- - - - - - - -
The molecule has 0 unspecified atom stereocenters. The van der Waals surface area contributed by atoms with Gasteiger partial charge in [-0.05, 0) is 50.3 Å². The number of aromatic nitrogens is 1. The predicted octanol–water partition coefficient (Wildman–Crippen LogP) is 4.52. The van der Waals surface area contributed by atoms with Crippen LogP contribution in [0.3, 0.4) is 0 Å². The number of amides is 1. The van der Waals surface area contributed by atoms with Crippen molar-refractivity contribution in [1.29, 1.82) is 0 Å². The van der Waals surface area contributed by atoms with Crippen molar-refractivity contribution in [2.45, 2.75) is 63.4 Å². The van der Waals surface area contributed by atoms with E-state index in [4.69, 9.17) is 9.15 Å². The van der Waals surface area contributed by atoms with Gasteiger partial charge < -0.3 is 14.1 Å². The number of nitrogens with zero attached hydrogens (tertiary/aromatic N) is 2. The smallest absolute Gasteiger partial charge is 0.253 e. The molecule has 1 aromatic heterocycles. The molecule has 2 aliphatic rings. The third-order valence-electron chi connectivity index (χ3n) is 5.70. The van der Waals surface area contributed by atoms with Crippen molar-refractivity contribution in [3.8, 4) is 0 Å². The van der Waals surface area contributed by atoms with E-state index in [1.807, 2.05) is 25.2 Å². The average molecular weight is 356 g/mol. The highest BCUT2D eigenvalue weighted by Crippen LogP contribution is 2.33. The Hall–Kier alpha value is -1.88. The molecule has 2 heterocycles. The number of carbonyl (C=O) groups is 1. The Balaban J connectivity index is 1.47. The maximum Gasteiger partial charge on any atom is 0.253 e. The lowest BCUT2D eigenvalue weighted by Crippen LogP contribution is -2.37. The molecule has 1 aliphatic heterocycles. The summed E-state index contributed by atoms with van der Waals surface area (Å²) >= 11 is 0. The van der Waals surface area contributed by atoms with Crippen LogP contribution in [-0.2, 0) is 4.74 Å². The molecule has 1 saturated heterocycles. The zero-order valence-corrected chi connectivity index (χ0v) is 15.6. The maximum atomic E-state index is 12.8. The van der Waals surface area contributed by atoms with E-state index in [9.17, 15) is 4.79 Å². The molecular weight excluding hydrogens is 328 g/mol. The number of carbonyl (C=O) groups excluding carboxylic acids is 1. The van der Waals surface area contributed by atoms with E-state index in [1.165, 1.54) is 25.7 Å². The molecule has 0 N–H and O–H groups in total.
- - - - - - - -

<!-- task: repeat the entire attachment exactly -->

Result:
The molecule has 0 unspecified atom stereocenters. The van der Waals surface area contributed by atoms with Gasteiger partial charge in [-0.05, 0) is 50.3 Å². The number of aromatic nitrogens is 1. The predicted octanol–water partition coefficient (Wildman–Crippen LogP) is 4.52. The van der Waals surface area contributed by atoms with Crippen LogP contribution in [0.3, 0.4) is 0 Å². The number of amides is 1. The van der Waals surface area contributed by atoms with Crippen molar-refractivity contribution in [1.29, 1.82) is 0 Å². The van der Waals surface area contributed by atoms with Crippen molar-refractivity contribution in [2.45, 2.75) is 63.4 Å². The van der Waals surface area contributed by atoms with E-state index in [4.69, 9.17) is 9.15 Å². The van der Waals surface area contributed by atoms with Gasteiger partial charge < -0.3 is 14.1 Å². The number of nitrogens with zero attached hydrogens (tertiary/aromatic N) is 2. The smallest absolute Gasteiger partial charge is 0.253 e. The molecule has 1 aromatic heterocycles. The molecule has 2 aliphatic rings. The third-order valence-electron chi connectivity index (χ3n) is 5.70. The van der Waals surface area contributed by atoms with Crippen molar-refractivity contribution in [3.8, 4) is 0 Å². The van der Waals surface area contributed by atoms with E-state index in [1.807, 2.05) is 25.2 Å². The average molecular weight is 356 g/mol. The highest BCUT2D eigenvalue weighted by Crippen LogP contribution is 2.33. The Hall–Kier alpha value is -1.88. The molecule has 2 heterocycles. The number of carbonyl (C=O) groups is 1. The Balaban J connectivity index is 1.47. The maximum Gasteiger partial charge on any atom is 0.253 e. The lowest BCUT2D eigenvalue weighted by Crippen LogP contribution is -2.37. The molecule has 1 aliphatic heterocycles. The summed E-state index contributed by atoms with van der Waals surface area (Å²) >= 11 is 0. The van der Waals surface area contributed by atoms with Crippen LogP contribution in [-0.2, 0) is 4.74 Å². The molecule has 1 saturated heterocycles. The zero-order valence-corrected chi connectivity index (χ0v) is 15.6. The maximum atomic E-state index is 12.8. The van der Waals surface area contributed by atoms with E-state index in [9.17, 15) is 4.79 Å². The molecular weight excluding hydrogens is 328 g/mol. The number of carbonyl (C=O) groups excluding carboxylic acids is 1. The van der Waals surface area contributed by atoms with E-state index in [1.165, 1.54) is 25.7 Å². The molecule has 0 N–H and O–H groups in total.